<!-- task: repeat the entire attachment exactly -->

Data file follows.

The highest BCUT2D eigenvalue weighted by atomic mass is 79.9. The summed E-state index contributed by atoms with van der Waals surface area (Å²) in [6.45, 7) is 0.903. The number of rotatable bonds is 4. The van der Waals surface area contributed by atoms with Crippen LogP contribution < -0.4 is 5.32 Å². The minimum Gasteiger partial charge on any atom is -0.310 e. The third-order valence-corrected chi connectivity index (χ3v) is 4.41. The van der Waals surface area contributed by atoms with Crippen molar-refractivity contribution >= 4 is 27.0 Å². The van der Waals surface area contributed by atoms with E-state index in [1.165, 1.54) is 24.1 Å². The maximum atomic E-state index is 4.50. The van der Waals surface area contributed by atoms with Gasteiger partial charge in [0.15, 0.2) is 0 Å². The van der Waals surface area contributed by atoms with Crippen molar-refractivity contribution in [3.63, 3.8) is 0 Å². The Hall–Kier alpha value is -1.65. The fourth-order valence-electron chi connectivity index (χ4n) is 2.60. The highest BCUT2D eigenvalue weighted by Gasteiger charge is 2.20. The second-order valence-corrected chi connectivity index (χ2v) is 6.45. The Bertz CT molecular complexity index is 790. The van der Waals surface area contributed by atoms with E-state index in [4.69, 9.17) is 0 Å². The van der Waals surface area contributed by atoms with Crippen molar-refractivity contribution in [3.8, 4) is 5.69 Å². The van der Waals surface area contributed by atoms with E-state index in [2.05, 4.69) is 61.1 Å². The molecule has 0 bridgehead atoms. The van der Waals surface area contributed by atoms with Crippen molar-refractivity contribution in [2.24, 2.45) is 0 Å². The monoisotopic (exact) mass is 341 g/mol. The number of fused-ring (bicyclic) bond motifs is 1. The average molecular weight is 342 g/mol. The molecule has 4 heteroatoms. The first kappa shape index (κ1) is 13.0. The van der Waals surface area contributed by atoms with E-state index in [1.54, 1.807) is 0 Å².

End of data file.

The highest BCUT2D eigenvalue weighted by atomic mass is 79.9. The summed E-state index contributed by atoms with van der Waals surface area (Å²) in [6.45, 7) is 0.903. The number of rotatable bonds is 4. The van der Waals surface area contributed by atoms with Crippen LogP contribution < -0.4 is 5.32 Å². The minimum Gasteiger partial charge on any atom is -0.310 e. The third-order valence-corrected chi connectivity index (χ3v) is 4.41. The van der Waals surface area contributed by atoms with Crippen molar-refractivity contribution >= 4 is 27.0 Å². The van der Waals surface area contributed by atoms with E-state index in [1.165, 1.54) is 24.1 Å². The maximum atomic E-state index is 4.50. The van der Waals surface area contributed by atoms with Gasteiger partial charge in [0.15, 0.2) is 0 Å². The van der Waals surface area contributed by atoms with Crippen molar-refractivity contribution in [3.63, 3.8) is 0 Å². The Hall–Kier alpha value is -1.65. The fourth-order valence-electron chi connectivity index (χ4n) is 2.60. The highest BCUT2D eigenvalue weighted by Gasteiger charge is 2.20. The second-order valence-corrected chi connectivity index (χ2v) is 6.45. The Bertz CT molecular complexity index is 790. The van der Waals surface area contributed by atoms with E-state index in [4.69, 9.17) is 0 Å². The van der Waals surface area contributed by atoms with Crippen molar-refractivity contribution in [3.8, 4) is 5.69 Å². The van der Waals surface area contributed by atoms with E-state index in [2.05, 4.69) is 61.1 Å². The molecule has 0 bridgehead atoms. The van der Waals surface area contributed by atoms with Crippen molar-refractivity contribution in [2.24, 2.45) is 0 Å². The monoisotopic (exact) mass is 341 g/mol. The number of fused-ring (bicyclic) bond motifs is 1. The average molecular weight is 342 g/mol. The molecule has 4 heteroatoms. The first kappa shape index (κ1) is 13.0. The van der Waals surface area contributed by atoms with E-state index in [1.54, 1.807) is 0 Å².